Kerry Wright is Hines's favorite receiver. The red-shirt junior is 25th in the nation in receptions per game with a 6.5 figure, the same ranking as Clemson's Kevin Youngblood. Wright entered this year with just 18 career receptions, so he could eclipse that total Saturday in just the third game of the year. He has experience as a return man also.
Brandon Lynch, a senior from Hephzibah, GA, is a player to watch on defense for Middle Tennessee. The safety had 75 tackles last year to rank fourth on the team, and he is on his way to eclipsing that figure this year. He already has 20 tackles in 2003, plus an interception and a fumble recovery for two takeaways. He is a big reason Middle Tennessee is 15th in the nation in turnover margin. He had eight tackles at Alabama and had a sack and a fumble recovery at Tennessee in 2002.
Jonathan Bonner is a young linebacker who Tiger offensive coaches will have to be aware of on Saturday. He is second on the team in tackles with 14 and has a pair of sacks. He had just four tackles last year as a freshman, but has made considerable improvement over the last year. He was a two-time All-State selection in Alabama during his high school career.
Facts on Blue Raider Football
• Middle Tennessee's most famous alum in the NFL is Kelly Holcomb, the starting quarterback for the Cleveland Browns and a teammate of former Clemson All-America punter Chris Gardocki.
• Saturday's game is the second of three straight road games against teams from the SEC, ACC and Big 12 for Middle Tennessee. On October 4, Big East member Temple travels to the home of the Blue Raiders.
• Middle Tennessee is a member of the Sun Belt Conference. They joined the league in football in 2001 and promptly tied for the conference championship in that first year with a 5-1 conference record an 8-3 overall record.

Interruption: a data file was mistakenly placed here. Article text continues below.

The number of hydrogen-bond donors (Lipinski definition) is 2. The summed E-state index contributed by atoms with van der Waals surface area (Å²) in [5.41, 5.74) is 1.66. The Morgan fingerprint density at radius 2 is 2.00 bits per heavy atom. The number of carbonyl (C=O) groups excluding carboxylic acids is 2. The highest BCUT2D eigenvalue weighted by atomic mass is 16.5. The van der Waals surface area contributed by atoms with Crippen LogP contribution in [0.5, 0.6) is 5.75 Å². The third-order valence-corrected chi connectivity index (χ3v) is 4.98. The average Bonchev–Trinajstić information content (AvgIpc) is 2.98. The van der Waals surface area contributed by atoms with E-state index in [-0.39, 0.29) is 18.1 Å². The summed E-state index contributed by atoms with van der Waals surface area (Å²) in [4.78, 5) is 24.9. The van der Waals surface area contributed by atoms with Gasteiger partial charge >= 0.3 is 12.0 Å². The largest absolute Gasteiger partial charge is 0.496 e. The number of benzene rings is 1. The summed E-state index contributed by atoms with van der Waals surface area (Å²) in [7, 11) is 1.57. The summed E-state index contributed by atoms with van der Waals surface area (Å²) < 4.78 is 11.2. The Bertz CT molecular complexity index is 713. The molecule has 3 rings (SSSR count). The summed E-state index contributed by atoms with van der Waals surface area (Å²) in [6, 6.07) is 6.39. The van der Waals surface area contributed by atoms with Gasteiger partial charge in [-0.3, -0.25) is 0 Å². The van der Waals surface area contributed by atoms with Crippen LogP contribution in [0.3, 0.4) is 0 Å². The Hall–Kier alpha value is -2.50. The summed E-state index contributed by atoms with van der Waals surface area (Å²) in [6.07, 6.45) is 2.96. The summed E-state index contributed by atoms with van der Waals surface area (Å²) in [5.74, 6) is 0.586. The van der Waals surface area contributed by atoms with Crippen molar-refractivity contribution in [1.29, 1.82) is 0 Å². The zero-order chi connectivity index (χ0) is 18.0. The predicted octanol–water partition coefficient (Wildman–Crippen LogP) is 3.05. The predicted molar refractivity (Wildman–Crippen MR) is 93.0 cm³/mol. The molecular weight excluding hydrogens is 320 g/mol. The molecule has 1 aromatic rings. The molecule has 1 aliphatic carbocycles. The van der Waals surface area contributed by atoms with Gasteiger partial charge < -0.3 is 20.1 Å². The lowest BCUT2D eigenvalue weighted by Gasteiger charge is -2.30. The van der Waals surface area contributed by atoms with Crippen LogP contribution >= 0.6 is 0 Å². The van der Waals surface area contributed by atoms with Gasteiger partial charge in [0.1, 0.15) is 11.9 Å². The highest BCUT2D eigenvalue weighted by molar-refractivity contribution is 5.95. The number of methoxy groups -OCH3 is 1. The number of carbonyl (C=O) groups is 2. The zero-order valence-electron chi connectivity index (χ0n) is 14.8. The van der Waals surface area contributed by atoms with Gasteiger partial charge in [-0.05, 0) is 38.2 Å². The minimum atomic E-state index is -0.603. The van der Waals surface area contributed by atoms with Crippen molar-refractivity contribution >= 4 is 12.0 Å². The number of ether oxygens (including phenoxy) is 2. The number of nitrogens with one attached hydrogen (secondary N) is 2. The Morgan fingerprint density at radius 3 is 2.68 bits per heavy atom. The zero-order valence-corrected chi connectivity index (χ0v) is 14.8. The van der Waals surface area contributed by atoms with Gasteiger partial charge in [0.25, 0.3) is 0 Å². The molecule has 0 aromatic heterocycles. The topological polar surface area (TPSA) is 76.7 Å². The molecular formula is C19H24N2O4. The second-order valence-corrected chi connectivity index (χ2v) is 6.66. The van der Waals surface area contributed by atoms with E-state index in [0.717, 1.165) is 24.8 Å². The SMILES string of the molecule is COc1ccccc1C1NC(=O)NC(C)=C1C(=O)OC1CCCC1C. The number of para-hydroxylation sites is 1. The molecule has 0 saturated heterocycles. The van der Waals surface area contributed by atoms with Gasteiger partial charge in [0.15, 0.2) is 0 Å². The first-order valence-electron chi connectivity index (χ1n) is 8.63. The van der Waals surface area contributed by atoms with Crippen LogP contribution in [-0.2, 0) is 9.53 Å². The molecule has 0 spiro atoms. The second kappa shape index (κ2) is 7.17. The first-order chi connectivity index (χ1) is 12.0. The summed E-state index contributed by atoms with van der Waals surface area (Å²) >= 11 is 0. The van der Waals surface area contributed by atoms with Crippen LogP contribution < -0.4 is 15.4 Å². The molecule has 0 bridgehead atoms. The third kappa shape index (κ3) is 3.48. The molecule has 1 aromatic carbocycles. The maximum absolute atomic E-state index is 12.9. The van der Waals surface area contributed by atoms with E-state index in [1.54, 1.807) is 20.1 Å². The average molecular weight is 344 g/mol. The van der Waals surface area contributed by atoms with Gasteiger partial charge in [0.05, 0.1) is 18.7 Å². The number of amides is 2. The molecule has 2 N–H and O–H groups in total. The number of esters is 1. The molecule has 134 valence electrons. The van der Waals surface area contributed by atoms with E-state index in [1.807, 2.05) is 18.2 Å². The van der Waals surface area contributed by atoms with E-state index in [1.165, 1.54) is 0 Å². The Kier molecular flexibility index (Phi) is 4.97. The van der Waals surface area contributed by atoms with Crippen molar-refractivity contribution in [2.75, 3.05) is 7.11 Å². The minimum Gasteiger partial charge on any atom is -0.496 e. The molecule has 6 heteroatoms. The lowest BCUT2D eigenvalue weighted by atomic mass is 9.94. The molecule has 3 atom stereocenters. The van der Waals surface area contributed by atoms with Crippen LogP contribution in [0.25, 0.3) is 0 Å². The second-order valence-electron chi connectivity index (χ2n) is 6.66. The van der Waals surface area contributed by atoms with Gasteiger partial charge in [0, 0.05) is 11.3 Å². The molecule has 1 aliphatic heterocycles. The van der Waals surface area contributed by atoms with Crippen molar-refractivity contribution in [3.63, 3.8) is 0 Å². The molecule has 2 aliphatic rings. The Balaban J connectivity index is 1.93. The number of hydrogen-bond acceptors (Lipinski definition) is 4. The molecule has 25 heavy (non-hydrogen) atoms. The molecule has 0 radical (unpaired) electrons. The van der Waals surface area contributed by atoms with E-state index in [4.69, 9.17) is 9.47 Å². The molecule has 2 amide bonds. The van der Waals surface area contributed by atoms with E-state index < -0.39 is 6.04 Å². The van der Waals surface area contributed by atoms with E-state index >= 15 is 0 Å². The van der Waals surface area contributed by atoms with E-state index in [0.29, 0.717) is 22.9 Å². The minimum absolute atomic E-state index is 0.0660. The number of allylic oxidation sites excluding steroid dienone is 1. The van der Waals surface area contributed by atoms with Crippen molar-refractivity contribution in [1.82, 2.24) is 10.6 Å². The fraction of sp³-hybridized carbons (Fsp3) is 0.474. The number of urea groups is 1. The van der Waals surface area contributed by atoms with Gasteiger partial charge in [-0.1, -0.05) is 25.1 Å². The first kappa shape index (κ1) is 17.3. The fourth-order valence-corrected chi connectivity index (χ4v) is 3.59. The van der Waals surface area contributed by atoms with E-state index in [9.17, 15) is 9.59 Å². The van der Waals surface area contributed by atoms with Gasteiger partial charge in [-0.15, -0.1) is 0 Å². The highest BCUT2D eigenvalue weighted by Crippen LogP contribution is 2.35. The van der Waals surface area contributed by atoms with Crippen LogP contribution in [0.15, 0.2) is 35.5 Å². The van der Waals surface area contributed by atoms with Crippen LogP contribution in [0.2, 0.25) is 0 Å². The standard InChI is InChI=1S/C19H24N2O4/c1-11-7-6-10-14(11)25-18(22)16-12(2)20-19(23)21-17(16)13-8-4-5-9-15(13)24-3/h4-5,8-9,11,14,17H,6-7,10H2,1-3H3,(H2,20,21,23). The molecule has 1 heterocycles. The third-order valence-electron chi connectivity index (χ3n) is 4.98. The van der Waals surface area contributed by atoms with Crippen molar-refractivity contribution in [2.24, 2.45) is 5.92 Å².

• Middle Tennessee joined Division I-A in 1999. It took the program just two years to defeat a team from the SEC, as the Blue Raiders defeated Vanderbilt in Nashville by a 37-28 score in the season opener.
• On October 6, 2001, Middle Tennessee and Idaho played the highest scoring game in Division I history when the Blue Raiders gained a 70-58 victory. The two teams combined for 128 points, 1445 yards of total offense, 18 touchdowns and 67 first downs.
• In the opening game of the 1967 season, Middle Tennessee played Navy Pensacola, a team of former college all-stars. That team was led by 1963 Heisman Trophy winner Roger Staubach, who was fulfilling his four-year military commitment before he joined the Dallas Cowboys. Middle Tennessee held Staubach to 16-45 passing for 137 yards and came away with a 28-7 victory.
Whitehurst Goes over 300 yards
Clemson sophomore quarterback Charlie Whitehurst completed 23 of 31 passes for 301 yards and two touchdowns in Clemson's win over Furman last Saturday. It was quite a performance for Whitehurst, who was making just his seventh start at quarterback for the Tigers. The 301 yards were the most ever by a Clemson quarterback against Furman.
The 301-yard figure ranks as just the eighth 300-yard passing game in Clemson history for an individual, the second by Whitehurst. He actually holds the Clemson record with 420 passing yards at Duke last year in a 34-31 Clemson victory. He now joins Brandon Streeter as the only quarterbacks in Clemson history with more than one 300-yard passing game. Streeter, now an assistant coach at Charleston Southern, had three during his career from 1997-99.
Whitehurst now has a career passing efficiency rating of 128.44, fourth best in Clemson history. He entered the Furman game ranked 11th, but his performance against the Paladins moved him up seven spots. He now ranks behind just Woody Dantzler (132.46), Mark Fellers (131.30) and Chris Morocco (130.44) on the Clemson career list.
Whitehurst went over the 2000-yard passing in the win over Furman and enters the Middle Tennessee game with 2006. He is also first in Clemson history in career completion percentage (59.35) and is third in interception avoidance. Just 2.88 percent of his pass attempts have been intercepted.
Clemson Career Leaders in Completion Percentage
(Minimum of 150 attempts)
Clemson Career Passing Efficiency Leaders
(Minimum of 100 attempts)